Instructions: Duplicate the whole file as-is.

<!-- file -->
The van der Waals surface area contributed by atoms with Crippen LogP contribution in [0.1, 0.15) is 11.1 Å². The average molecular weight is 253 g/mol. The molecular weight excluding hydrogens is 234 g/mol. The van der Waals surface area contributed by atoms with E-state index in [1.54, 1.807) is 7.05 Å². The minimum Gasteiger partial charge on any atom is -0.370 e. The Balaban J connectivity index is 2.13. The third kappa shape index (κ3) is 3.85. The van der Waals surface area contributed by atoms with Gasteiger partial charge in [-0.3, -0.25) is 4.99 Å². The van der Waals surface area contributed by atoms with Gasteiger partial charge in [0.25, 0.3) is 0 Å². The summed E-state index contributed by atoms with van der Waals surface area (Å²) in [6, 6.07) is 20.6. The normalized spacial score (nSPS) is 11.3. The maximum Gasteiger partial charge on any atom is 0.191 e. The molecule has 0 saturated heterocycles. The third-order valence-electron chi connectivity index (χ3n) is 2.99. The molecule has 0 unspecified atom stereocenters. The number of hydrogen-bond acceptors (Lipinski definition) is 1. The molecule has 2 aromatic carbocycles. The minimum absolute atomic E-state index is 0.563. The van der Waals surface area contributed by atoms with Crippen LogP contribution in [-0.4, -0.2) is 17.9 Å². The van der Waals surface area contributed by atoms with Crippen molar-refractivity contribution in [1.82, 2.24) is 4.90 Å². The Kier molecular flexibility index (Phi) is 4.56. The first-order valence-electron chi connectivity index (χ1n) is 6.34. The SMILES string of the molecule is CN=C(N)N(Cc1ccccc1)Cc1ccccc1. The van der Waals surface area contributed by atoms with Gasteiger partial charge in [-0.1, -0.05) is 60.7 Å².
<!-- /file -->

The van der Waals surface area contributed by atoms with Crippen LogP contribution in [0.1, 0.15) is 11.1 Å². The average molecular weight is 253 g/mol. The molecular weight excluding hydrogens is 234 g/mol. The van der Waals surface area contributed by atoms with E-state index in [1.54, 1.807) is 7.05 Å². The minimum Gasteiger partial charge on any atom is -0.370 e. The Balaban J connectivity index is 2.13. The third kappa shape index (κ3) is 3.85. The van der Waals surface area contributed by atoms with Gasteiger partial charge in [-0.3, -0.25) is 4.99 Å². The van der Waals surface area contributed by atoms with Gasteiger partial charge in [0.25, 0.3) is 0 Å². The summed E-state index contributed by atoms with van der Waals surface area (Å²) in [6, 6.07) is 20.6. The normalized spacial score (nSPS) is 11.3. The maximum Gasteiger partial charge on any atom is 0.191 e. The molecule has 0 saturated heterocycles. The third-order valence-electron chi connectivity index (χ3n) is 2.99. The molecule has 0 unspecified atom stereocenters. The number of hydrogen-bond acceptors (Lipinski definition) is 1. The molecule has 2 aromatic carbocycles. The minimum absolute atomic E-state index is 0.563. The van der Waals surface area contributed by atoms with Crippen LogP contribution in [-0.4, -0.2) is 17.9 Å². The van der Waals surface area contributed by atoms with Crippen molar-refractivity contribution in [1.82, 2.24) is 4.90 Å². The Kier molecular flexibility index (Phi) is 4.56. The first-order valence-electron chi connectivity index (χ1n) is 6.34. The SMILES string of the molecule is CN=C(N)N(Cc1ccccc1)Cc1ccccc1. The van der Waals surface area contributed by atoms with Gasteiger partial charge in [-0.1, -0.05) is 60.7 Å².